The Carratera Austral part 3 – Supposedly the ‘worst’ gravel of the road, Coyhaique to Puerto Rio Tranquillo.

Coyhaique came as a welcome break but also as a shock. We had spent nearly 3 weeks away from big town, supermarkets and lots of people so to sit in shade of the trees in the Plaza de Armas and just relax was serene.

My first priority when we hit a town is accomadation but tonight we were staying with a warmshowers host so my thoughts turned to food. I sought out the biggest supermarket and immediately fell upon the fruit selection like a UK citizen post Brexit will do on a new shipment of bananas…. Fruit and chocolate milk in hand I returned to Charly, Izzy and Will to find them deep in conversation with Mariana, a delightful woman who had returned to Coyhaique on her university vacation and was keen to practise her already good English. Time passed pleasently until our host, Nicolas met us to lead the way to his house. As soon as he said that there was little uphill we knew we would be hurting. Indeed both of our legs felt empty as we struggled to keep up with Nicolas and to top it all Charly was reversed into! Luckily her front rack was undamaged and the car came off worse. A little shaken we continued and arrived at Nicolas, Flo and their son Samuel’s home. Once again it felt great to be able to relax and sit inside in a house for a little while and gather our thoughts. Nicolas worked for the Chilean environment ministry and Flo for the agriculture ministry and both were interested in sustainable living so while Izzy and Wil played with toys for the for the first time in what must have seemed like ages we talked about the work they were doing to make Chile more environmentally sustainable. It was interesting to learn that they thought the same about the lack of double glazing and the reliance on old stoves burning fresh cut wood….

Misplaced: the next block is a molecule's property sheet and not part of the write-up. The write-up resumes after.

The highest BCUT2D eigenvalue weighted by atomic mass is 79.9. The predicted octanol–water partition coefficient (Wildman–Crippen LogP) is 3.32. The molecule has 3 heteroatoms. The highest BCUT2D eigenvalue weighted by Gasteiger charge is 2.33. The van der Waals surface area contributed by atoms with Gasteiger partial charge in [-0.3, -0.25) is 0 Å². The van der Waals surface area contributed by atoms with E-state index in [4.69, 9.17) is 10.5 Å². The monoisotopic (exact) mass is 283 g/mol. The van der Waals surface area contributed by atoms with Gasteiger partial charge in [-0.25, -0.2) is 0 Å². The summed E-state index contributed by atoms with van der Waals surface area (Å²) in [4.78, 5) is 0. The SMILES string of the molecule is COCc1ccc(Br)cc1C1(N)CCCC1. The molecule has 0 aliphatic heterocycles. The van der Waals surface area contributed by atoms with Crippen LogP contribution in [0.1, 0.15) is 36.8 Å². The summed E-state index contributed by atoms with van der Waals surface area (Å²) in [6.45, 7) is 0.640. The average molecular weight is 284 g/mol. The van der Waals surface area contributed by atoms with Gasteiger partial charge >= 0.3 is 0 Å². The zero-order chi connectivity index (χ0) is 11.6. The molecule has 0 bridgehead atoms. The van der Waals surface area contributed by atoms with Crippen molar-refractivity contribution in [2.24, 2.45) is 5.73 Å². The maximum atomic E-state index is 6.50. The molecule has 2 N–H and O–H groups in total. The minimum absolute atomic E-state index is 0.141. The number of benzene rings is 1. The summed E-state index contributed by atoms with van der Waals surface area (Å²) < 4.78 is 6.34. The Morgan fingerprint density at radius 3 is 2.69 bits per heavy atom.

Our first day in Coyhaique was spent shopping for new kids shoes, sunglassess, replacements for various bits of worn out kit, fuel for the stove and, having Charly’s rear wheel rebuilt after the free hub had begun to grind horrendously.

Luckily our second day was far more fun and after picking up our replacement credit cards from the post office we were able to eat out at the fantastic ‘Basilac’ a french bistro served amazing vegeterian food made from produce sourced as locally as possible. We all had a fantastic meal with lots of fresh vegetables, local beer and decent coffee.

Sorry but gratuitous food shots were needed – it was really that good.